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Gay News Sponsor Windy City Times 2022-12-07



Silk Road rolling along multiple pathways
by Scott C. Morgan, Windy City Times

This article shared 3578 times since Wed Apr 4, 2012
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In September 2011, the Chicago theater company known as Silk Road Theatre Project changed its name to Silk Road Rising. The name switch was made in response to the organization producing online dramatic content in addition to its founding mission to produce theatrical works focusing on peoples from and of nations stretching from Japan to Italy that made up the ancient Silk Road.

The timing to coincide with the 10-year anniversary of the terrorist attacks of Sept. 11, 2001, had a parallel, since out artistic and life partners Malik Gillani and Jamil Khoury co-founded Silk Road Theatre Project in 2002 as a response to counter a wave of anti-Arab and anti-Muslim sentiment that they saw growing in America.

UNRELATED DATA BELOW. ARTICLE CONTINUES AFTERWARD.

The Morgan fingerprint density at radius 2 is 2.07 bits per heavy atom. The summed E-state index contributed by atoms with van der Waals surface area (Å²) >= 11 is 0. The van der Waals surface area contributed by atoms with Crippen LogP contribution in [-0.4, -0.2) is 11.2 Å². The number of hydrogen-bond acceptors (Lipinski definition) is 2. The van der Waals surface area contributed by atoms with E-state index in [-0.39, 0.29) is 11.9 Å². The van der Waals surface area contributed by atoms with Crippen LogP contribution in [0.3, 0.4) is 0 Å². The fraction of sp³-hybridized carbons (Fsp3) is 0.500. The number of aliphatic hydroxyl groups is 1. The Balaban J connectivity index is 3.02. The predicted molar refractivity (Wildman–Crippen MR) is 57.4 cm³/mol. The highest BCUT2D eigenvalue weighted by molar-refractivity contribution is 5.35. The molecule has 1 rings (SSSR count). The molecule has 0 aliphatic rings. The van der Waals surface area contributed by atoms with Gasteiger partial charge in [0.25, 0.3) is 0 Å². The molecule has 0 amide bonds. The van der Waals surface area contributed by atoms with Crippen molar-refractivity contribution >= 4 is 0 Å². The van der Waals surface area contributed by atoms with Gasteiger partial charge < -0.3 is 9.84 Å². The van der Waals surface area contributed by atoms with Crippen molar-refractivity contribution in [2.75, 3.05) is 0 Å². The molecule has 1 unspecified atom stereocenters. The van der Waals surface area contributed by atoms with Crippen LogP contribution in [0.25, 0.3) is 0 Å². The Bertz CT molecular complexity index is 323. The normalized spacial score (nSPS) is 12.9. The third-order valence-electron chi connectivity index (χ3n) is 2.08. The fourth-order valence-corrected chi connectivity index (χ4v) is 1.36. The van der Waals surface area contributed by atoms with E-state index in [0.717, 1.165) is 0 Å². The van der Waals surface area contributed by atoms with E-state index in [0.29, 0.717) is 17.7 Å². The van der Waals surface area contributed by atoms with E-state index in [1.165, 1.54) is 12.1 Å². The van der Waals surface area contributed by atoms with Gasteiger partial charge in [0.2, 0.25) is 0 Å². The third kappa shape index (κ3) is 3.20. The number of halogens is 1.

"From the inception of the company, we started hearing from people not living in Chicago and often overseas, particularly Muslim women living in Europe, who somehow stumbled upon our website and would be very taken with the mission and the message of our work," said Khoury. "They would contact us and ask if there was some way they could participate, and of course, short of flying to Chicago and buying a ticket, there really wasn't."

Although Silk Road grew from a small itinerant Chicago troupe to a highly esteemed theater company ensconced in the basement of the historic Chicago Temple in the Loop, Gillani and Khoury realized that their often-acclaimed work and the organization's message were reaching limited audiences. This led to Silk Road's drive to produce its own original content online to capture audiences on a global scale.

"In trying to devise a way to have a reach beyond Chicago, obviously we kept thinking about the Internet because it's the most democratic, egalitarian and accessible medium out there," Khoury said. "Even locally there are people who are interested in the spirit of our work, but really don't care much for live theater but who also spend a lot of time online."